Language is the apparel in which your thoughts parade before the public”. Spoiler Alert: This is not exactly cutting edge content here. Indeed, everyone has heard the phrase: ” If you don’t have anything good to say………….”. That said, this is sage counsel for those of us who use Twitter, Facebook, etc. More than ever, with the connectivity available today across so many internet platforms, our thoughts, written or spoken, are available for scrutiny. Time and again we’ve seen the very public disasters, some individuals have personally brought on themselves via the social media. Posts containing fewer than 40 characters have demolished some people’s entire lives/livelyhoods. “Finch”, the quirky genius/team leader in the TV series “Persons of Interest” said “we have all reached a point of immortality whereby automation and social media have made our written and spoken word eternal…… in The Cloud for anyone to be able to retrieve” (not an exact quote). When posted publicly anyone can see them at anytime. And if you think they are stored privately or in limited distibution (friends, friends not acquaintances, etc) I’m convinced that anyone with enough tech savvy can retrieve it.
Remember, every one of us is somebody’s hero, somebody that someone (or several people) look up to and/or aspire to be like. For countless reasons, and particularly now with our virtual immortality, the age-old adage “Do as I say, not as I do” has never been good advice and “Don’t do as I say, Don’t do as I do” is certainly not a standard to be measured against. So what remains is the stalwart credo for all of us to epitomize, particularly leaders, mentors and role-models: “Do as I say and Do as I do”.
HOW DOES IMPULSIVITY TIE INTO THIS?
Whenever I hear the word “impulse” it takes me back to the episodes in the original Star Trek series when the Starship Enterprise has been severely damaged and Scotty the engineer has to announce “we’ve only got impulse engines now Captain!”. That’s not a good thing right? Limping along at a relative snail’s pace when you’re under attack by an alien life force!? In that setting impulse is a lowered state of energy; they are at the mercy of all that is dangerous to them. In a different context the Impulsive emotional state can be an elevated condition; one characterized by high reactivity and responsiveness. This impulsive state, which fosters spontaneity, can at times be as dangerous to us as being on impulse engines, leaving us utterly exposed and defenseless. The spoken and written word is perhaps the strongest weapon in our possession. Used properly it can bring great things to bear. But used with disregard to it’s possible impact that weapon can also backfire. Used indiscriminately, you can literally lose everything you possess as a result of an unrestrained outburst, and not just material matters such as one’s job. Even more importantly your character, your credibility, or your marriage may all come to ruin as a result of your unbridled emotions.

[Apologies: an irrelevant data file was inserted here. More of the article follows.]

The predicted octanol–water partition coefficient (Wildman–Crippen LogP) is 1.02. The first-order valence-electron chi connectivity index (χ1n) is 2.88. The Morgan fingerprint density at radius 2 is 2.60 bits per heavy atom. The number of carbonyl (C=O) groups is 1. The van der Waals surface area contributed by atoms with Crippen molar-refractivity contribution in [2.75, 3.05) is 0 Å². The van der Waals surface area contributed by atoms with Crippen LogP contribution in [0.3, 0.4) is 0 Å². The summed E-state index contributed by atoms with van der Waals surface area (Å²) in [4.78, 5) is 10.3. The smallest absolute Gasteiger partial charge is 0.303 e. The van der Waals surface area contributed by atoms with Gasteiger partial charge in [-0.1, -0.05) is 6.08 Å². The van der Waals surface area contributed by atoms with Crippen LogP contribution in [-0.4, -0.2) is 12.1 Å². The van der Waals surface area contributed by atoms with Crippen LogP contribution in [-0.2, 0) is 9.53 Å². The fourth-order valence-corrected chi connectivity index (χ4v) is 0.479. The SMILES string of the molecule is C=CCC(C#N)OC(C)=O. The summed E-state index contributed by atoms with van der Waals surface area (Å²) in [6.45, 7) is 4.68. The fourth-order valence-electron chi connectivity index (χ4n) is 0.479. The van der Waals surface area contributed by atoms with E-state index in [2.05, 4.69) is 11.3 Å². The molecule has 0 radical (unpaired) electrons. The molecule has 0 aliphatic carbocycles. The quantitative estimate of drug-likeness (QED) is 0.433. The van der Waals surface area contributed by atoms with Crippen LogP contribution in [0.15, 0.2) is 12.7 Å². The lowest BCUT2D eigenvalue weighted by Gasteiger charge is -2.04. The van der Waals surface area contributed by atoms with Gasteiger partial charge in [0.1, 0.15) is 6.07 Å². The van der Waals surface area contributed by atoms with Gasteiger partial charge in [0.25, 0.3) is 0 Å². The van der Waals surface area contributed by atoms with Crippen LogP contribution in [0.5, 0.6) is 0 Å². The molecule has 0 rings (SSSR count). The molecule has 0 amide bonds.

We need to be careful how we use our words and we need to appreciate the precarious positions we can place ourselves into when we admonish or even extoll in an impulsive condition. Admittedly, I speak from experience having personally created poor outcomes out of otherwise normal circumstances because I responded impulsively. In the days and years to come all of us will be presented with a circumstance(s) where we need to put our emotions in check, being careful not to make posts on social media, reply negatively and hurtfully in the heat of argument, or judge your child, friend or colleague based simply on what we’ve seen in their post or heard over the span of just a few minutes or hours. In those circumstances one needs to stay calm, count to 10, take some deep breaths. In those instances there may not be a better time to heed the advice of Stephen Covey : “First Seek to Understand”. Do whatever works for you to remove yourself temporarily from the situation, examine it, and be thoughtful. Try to put yourself in the other person’s shoes. How much do you really know about the other person’s situation? Only after you’ve taken the appropriate time to think about the situation should you share your comment and reconsider if you should respond to it at all.
Is “Do as I say, Do as I do” already incorporated into your daily goals and convictions? I’ve been fortunate enough to be around some friends and relatives who have showed me there can be great value to not saying anything and just leave it at “Do as I do “. I’m not as good as I’d like to be at it, but I’m moving forward one step at a time, one mistake at a time, but moving forward all the same.
Long before social media, people have been watching, listening, responding and advising us on what we say and how we say it.
” I could strengthen you with my mouth. And the solace of my lips could lessen your pain” [Job 16:5 (NASB)}]